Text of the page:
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Gamaret - Resi - Sämling / Scheurebe

Gamaret - Resi - Sämling / Scheurebe

Gamaret shares many traits with its distant relative Pinot Noir, but has few of its frailties. It ripens early, gives high yields and is resistant to most fungal diseases. Gamaret wines typically have moderate tannins, a robust acid structure and an aroma profile of blackberries and sweet spice.

With its good complement of both acids and tannins, Gamaret can produce wines of excellent structure. Its aromatics tend towards the darker, more brooding end of the fruit spectrum, peppered with hints of savoury spice. The variety is often blended with its sibling, Garanoir, to balance these darker, more serious notes out with Gamaret's lighter, fruitier character.

Gamaret was born in 1970 at the Caudoz research centre in Pully near Lausanne in Switzerland and originally named Pully B-13 before Gamaret was chosen. Gamaret was developed mostly for cultivation in French Switzerland, and is a full sibling of Garanoir which was intended more for the German part of the country.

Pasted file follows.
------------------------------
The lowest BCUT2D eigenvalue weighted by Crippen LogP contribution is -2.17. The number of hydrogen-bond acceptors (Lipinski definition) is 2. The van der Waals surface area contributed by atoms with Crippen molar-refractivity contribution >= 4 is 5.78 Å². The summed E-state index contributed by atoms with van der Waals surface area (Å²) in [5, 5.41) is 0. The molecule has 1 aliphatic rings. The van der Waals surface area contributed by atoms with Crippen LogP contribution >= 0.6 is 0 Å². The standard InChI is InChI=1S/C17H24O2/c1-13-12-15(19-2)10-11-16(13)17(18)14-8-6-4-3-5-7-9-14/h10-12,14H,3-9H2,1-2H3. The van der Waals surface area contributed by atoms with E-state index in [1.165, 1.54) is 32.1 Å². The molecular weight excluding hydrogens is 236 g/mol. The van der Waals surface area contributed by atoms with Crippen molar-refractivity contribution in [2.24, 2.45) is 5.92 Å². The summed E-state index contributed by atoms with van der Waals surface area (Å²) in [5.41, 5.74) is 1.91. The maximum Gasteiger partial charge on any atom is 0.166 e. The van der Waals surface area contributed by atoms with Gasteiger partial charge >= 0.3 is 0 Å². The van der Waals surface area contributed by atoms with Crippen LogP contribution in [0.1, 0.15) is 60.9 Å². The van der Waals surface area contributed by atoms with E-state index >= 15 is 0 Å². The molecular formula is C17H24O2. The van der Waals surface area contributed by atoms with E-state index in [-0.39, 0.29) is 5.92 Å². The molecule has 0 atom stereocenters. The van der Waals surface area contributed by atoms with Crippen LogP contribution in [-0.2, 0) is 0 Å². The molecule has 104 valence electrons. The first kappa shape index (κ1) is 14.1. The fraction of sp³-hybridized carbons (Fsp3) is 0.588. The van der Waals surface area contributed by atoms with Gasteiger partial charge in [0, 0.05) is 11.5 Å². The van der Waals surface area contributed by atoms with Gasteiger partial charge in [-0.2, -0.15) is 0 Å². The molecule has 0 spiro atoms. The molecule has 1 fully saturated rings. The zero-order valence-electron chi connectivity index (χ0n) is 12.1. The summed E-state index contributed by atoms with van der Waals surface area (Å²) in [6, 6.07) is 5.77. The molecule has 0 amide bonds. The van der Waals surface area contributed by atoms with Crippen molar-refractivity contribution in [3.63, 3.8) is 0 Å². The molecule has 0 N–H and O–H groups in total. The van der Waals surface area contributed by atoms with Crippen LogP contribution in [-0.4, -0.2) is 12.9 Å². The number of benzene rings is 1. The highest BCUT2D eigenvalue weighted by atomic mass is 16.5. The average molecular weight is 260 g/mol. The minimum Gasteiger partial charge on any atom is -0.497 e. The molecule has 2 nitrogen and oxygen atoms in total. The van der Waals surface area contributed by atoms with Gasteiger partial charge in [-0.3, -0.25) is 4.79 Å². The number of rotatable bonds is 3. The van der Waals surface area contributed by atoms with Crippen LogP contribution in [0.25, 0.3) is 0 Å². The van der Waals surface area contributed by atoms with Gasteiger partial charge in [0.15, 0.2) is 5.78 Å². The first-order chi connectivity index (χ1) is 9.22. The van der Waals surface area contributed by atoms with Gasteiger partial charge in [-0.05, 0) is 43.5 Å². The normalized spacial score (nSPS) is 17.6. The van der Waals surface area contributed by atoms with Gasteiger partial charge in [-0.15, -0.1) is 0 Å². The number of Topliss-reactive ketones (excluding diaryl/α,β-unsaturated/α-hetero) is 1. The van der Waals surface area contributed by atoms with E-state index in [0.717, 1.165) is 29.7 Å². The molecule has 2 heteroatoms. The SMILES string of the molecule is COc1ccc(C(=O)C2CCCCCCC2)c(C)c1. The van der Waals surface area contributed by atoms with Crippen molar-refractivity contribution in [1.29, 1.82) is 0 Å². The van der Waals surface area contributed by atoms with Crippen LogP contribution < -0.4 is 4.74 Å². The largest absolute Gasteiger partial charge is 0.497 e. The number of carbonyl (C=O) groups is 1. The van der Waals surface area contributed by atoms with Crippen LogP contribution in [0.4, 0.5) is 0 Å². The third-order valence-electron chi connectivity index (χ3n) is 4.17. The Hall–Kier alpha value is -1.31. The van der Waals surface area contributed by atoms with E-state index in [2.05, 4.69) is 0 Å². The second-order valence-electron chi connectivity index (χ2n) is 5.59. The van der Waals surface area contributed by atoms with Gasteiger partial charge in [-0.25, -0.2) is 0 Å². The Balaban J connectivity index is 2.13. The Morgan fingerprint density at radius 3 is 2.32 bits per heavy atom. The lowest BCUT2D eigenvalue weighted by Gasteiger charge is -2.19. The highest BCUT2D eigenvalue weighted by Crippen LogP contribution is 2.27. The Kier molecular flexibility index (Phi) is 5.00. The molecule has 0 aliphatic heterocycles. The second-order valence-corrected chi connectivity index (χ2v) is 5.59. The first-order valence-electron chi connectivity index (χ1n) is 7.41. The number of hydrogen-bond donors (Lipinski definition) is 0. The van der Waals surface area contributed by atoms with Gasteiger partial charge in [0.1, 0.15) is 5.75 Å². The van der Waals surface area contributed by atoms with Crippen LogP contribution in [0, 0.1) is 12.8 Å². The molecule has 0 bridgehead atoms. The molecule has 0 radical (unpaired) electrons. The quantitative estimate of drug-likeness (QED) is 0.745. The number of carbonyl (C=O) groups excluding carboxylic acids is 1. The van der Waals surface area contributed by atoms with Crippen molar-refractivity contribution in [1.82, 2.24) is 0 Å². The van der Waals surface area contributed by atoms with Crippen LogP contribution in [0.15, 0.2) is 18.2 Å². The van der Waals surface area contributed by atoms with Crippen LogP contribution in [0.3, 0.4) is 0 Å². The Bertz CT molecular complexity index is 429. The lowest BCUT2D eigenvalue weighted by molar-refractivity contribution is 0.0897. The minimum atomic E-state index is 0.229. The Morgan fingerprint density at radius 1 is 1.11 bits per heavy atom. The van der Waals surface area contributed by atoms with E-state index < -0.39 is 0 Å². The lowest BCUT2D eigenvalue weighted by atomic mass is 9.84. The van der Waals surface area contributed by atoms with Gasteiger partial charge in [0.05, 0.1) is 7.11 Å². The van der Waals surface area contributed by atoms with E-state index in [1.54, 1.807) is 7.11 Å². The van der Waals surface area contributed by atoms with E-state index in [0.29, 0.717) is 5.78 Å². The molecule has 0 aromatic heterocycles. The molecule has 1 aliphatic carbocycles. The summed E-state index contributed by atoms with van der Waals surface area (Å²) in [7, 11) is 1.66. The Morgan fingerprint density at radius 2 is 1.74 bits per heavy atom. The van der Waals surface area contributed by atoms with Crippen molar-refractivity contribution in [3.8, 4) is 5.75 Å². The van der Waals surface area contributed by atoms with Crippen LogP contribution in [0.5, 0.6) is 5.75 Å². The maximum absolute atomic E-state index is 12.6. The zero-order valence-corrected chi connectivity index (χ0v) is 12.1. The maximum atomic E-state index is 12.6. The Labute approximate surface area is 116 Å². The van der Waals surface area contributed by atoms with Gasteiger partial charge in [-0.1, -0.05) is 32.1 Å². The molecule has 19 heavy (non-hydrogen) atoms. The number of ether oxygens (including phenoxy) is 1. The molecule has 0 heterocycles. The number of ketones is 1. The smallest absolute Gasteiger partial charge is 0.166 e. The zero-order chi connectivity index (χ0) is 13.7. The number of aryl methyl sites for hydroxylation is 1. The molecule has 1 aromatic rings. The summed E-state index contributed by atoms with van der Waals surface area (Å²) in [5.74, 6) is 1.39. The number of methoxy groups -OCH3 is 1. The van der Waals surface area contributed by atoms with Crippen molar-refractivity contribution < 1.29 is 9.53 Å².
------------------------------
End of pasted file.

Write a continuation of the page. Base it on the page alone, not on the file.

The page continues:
Gamaret was released in 1990 and has since conquered half of Switzerland. It has also appeared in France and Belgium, and might be planted in the UK soon.

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With around 2 hectares in production, Josef-Marie Chanton remains the saviour of yet another otherwise extinct variety.

Recent DNA profiling has identified Blanc de Maurienne as being Rèze and this grape is named after the valley in Savoie where a few vines still exist. This is one possible origin of the grape. Another is that it comes from northern Italy and the name is a derivative of the Latin "Raetica" which was the most widespread white grape in that area during the Roman era.

This rare grape has lineage connections with a number of grapes from different regions: Diolle and Grosse Arvine from Switzerland and Cascarolo Bianco and Nosiola from Italy amongst them.

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